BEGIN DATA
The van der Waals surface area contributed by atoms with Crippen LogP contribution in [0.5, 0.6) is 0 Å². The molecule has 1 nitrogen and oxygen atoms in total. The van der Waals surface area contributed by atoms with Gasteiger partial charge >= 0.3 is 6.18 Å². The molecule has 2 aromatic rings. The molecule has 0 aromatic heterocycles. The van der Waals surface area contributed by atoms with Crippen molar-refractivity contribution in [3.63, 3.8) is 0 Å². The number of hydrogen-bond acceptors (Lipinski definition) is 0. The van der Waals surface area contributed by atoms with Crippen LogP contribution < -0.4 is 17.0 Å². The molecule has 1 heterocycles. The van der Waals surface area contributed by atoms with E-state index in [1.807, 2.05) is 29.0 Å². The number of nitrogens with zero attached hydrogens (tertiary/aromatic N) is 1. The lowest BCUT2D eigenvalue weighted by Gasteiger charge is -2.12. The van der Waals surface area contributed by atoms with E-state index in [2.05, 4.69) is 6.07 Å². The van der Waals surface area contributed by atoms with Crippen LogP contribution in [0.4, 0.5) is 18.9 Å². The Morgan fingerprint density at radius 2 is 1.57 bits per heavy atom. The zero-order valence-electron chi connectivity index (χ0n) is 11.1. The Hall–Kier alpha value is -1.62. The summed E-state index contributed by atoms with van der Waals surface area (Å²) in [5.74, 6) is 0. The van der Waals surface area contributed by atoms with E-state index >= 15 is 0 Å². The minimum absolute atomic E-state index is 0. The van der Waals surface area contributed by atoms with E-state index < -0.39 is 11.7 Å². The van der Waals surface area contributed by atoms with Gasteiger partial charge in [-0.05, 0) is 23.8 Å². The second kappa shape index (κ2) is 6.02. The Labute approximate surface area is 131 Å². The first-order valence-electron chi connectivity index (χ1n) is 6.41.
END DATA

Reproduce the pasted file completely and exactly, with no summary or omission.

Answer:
The van der Waals surface area contributed by atoms with Crippen LogP contribution in [0.5, 0.6) is 0 Å². The molecule has 1 nitrogen and oxygen atoms in total. The van der Waals surface area contributed by atoms with Gasteiger partial charge >= 0.3 is 6.18 Å². The molecule has 2 aromatic rings. The molecule has 0 aromatic heterocycles. The van der Waals surface area contributed by atoms with Crippen molar-refractivity contribution in [3.63, 3.8) is 0 Å². The number of hydrogen-bond acceptors (Lipinski definition) is 0. The van der Waals surface area contributed by atoms with Crippen LogP contribution < -0.4 is 17.0 Å². The molecule has 1 heterocycles. The van der Waals surface area contributed by atoms with E-state index in [1.807, 2.05) is 29.0 Å². The number of nitrogens with zero attached hydrogens (tertiary/aromatic N) is 1. The lowest BCUT2D eigenvalue weighted by Gasteiger charge is -2.12. The van der Waals surface area contributed by atoms with E-state index in [2.05, 4.69) is 6.07 Å². The van der Waals surface area contributed by atoms with Crippen LogP contribution in [0.4, 0.5) is 18.9 Å². The Morgan fingerprint density at radius 2 is 1.57 bits per heavy atom. The zero-order valence-electron chi connectivity index (χ0n) is 11.1. The Hall–Kier alpha value is -1.62. The summed E-state index contributed by atoms with van der Waals surface area (Å²) in [5.74, 6) is 0. The van der Waals surface area contributed by atoms with E-state index >= 15 is 0 Å². The minimum absolute atomic E-state index is 0. The van der Waals surface area contributed by atoms with E-state index < -0.39 is 11.7 Å². The van der Waals surface area contributed by atoms with Gasteiger partial charge in [-0.05, 0) is 23.8 Å². The second kappa shape index (κ2) is 6.02. The Labute approximate surface area is 131 Å². The first-order valence-electron chi connectivity index (χ1n) is 6.41.